Dog Rose

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Dog Rose (Rosa canina L, R.pendulina L)


Parts used: the rose hips, comprising the receptacle and the remains of the dried sepals

Constituents: Flavonoids, polyphenols, volatile oil, tannins, Vitamins A, C, B1, B2, B3, K, pectin

Pharmacopoeia Standard: the dried hips should contain no less than 0.3 per cent of ascorbic acid.

Actions: anti-inflammatory, antioxidant, nutritive

Indications: rheumatoid arthritis, osteoarthritis, cardiovascular disease

Applications: Scandinavian trials have demonstrated that rosehips can help alleviate the pain and stiffness associated with arthritis by reducing inflammation and tissue damage. Volunteers who took part in the trials reported that they were able to reduce their prescribed medication. Rosehips also help alleviate gastric inflammation. Their tannin content makes them a useful remedy for the treatment of diarrhoea.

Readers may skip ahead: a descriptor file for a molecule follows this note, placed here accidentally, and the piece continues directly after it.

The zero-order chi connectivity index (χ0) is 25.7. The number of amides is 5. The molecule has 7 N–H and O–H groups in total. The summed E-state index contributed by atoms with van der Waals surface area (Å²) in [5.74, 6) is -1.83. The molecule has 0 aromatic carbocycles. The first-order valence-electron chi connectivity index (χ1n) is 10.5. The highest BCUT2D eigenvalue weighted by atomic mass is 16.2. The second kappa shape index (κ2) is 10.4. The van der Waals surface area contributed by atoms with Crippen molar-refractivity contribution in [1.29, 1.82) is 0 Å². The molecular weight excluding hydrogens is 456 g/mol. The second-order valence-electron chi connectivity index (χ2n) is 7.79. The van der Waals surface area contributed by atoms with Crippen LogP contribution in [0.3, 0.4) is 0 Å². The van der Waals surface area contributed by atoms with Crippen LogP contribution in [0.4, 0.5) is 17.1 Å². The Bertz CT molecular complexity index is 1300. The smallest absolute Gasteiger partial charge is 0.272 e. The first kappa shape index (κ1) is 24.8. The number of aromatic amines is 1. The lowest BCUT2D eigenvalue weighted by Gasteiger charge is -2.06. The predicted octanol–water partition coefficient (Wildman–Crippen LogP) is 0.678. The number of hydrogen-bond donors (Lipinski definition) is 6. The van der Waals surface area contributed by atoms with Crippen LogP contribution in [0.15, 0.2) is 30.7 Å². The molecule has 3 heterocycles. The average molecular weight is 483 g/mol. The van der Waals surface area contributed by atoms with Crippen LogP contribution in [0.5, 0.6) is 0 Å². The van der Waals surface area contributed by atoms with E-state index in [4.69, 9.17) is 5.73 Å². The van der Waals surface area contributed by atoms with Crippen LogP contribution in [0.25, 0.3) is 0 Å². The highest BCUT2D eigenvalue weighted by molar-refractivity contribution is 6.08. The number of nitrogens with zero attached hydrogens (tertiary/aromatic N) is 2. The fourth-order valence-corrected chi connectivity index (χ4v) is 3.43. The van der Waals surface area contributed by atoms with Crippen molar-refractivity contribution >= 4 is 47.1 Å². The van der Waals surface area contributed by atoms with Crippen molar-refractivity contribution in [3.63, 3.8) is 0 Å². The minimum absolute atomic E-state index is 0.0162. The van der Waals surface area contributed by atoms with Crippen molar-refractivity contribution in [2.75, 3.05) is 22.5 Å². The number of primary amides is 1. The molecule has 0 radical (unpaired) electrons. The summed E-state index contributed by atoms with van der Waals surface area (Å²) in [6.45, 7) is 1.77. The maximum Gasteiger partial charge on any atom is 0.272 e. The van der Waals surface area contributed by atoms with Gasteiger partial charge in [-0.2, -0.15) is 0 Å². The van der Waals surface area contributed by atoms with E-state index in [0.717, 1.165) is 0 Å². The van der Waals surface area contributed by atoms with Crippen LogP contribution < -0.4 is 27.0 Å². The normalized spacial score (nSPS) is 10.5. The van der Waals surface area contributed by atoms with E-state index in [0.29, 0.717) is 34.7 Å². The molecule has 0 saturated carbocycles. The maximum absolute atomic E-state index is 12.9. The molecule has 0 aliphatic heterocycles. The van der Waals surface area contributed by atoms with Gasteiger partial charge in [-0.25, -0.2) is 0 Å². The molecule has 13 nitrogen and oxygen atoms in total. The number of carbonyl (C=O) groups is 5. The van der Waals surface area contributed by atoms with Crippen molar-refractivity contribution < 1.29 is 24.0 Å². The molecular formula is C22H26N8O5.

Dosage:  1000g twice daily. Clinical trials have demonstrated that treatment should continue for at least three months to achieve significant improvement in arthritic conditions.

Did you know that during the Second World War rosehip syrup was handed out to schoolchildren to compensate for lack of vitamins in the rationed diet. Rosehip tea was traditionally used to ward off colds and to treat infection.


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Christine Haughton, MA MNIMH MCPP FRSPH

Wold Farm, West Heslerton, Malton, North Yorkshire YO17 8RY, UK

Last updated 27th November 2014     ęPurple Sage Botanicals